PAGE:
Of course there can be a chasm of difference between a 15 and a 15⅟₂-year-old. During adolescence dramatic changes can occur overnight, let alone over a six-month period. This is why it is so important that as far as rules and boundaries are concerned they keep changing and are re-negotiated where appropriate. I believe, a good rule of thumb around parties and gatherings is to reassess the limits that have been set in this area at least once every six months, ensuring that you reward good behaviour. Remember, if you want your household to survive adolescence, rules for teenagers need to be fair and age-appropriate … That said, there need to be rules! No 15 or 16-year-old is going to like having any restrictions put on them when it comes to their socialising but it is a parent’s job to keep their teen safe, so there have to be boundaries put into place to help ensure things don’t go wrong …

Taking a closer look at the questions the parents were asking where they referred to their teens as either 15⅟₂ or 16⅟₂, it’s clear that none of them felt at all comfortable with what was happening but they all felt totally powerless when it came to trying to stop what was going on. One of the couples had recently found alcohol in their Year 10 daughter’s room and she had now admitted to regularly drinking at parties. Her response to them had been that now she had been caught she was going to continue to drink and there was nothing they could do about it. I asked them what they had done about the situation and they looked blankly at me and said ‘nothing’! She was 15 (or 15⅟₂ as they said!), of course there are consequences a parent can impose for breaking rules at that age. It’s not going to be easy, there could be some shouting and screaming and slamming of doors, but if nothing is done, you lose all your credibility and your teen is then going to walk all over you. More importantly, you’ll be leaving them open to risks and dangers they simply don’t have the capacity to comprehend or deal with at their age.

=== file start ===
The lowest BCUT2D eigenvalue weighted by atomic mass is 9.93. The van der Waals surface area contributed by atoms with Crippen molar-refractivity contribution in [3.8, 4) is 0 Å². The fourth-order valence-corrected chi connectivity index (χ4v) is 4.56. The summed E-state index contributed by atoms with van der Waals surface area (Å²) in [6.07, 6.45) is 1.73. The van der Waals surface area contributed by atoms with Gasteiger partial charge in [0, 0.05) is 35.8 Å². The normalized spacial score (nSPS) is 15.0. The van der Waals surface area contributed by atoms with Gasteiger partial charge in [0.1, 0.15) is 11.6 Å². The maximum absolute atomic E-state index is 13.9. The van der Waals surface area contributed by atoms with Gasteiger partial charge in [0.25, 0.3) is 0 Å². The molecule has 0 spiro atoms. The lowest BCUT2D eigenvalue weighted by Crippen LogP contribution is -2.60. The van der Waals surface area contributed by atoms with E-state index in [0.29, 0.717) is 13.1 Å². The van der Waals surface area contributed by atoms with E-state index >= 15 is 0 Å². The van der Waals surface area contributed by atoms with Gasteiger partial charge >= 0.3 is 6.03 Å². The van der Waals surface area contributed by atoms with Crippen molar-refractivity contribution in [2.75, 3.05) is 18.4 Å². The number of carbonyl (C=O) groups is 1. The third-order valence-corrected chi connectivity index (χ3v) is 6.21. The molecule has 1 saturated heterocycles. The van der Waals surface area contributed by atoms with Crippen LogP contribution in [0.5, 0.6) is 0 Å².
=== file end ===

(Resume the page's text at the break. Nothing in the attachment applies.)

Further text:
All the parents that I have mentioned above were feeling forced in some way to accept behaviour around alcohol from their teens that they did not feel comfortable with (i.e., they were threatened with “I’ll go behind your back if you don’t let me”, “There is nothing you can do about it” and “Everybody else does”). I don’t think one of them wanted me to turn around and say “Yes, let them do what they want” – all of them were desperate for someone to tell them to stand resolute and be a parent! Of course, rules need to change over time but when it comes to keeping your teen safe, these need to negotiated carefully and, as a parent, you should never feel forced into making changes you don’t feel comfortable with … If your teen’s behaviour starts to become really challenging and you feel as if they are at real risk, get professional help, don’t try to justify it by saying “Oh, they’re getting older, they’re 16⅟₂!” 
The most important thing you can do as a parent when it comes to alcohol, parties and gatherings and the like is stay true to yourself and your values. I have met too many parents over the years who have lost their children due to alcohol or other drug use – the vast majority being terrible accidents that should never have happened. When a parent loses a child after being forced or coerced into doing something they didn’t feel comfortable with, however, it is particularly devastating. If you feel like it’s time to relax your rules in this area, for whatever reason, go ahead and change them accordingly and own your decision. But never feel forced into making changes that don’t feel right for you or your family – for as I always say to young people – ‘If it doesn’t feel right, it usually isn’t!’

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If you or a friend or family member needs assistance in this area, Alcohol and Drug Information Services (ADIS) are available in every state and territory. Each of these are each staffed by trained professionals who can help with your query and provide confidential advice or refer you to an appropriate service in your area.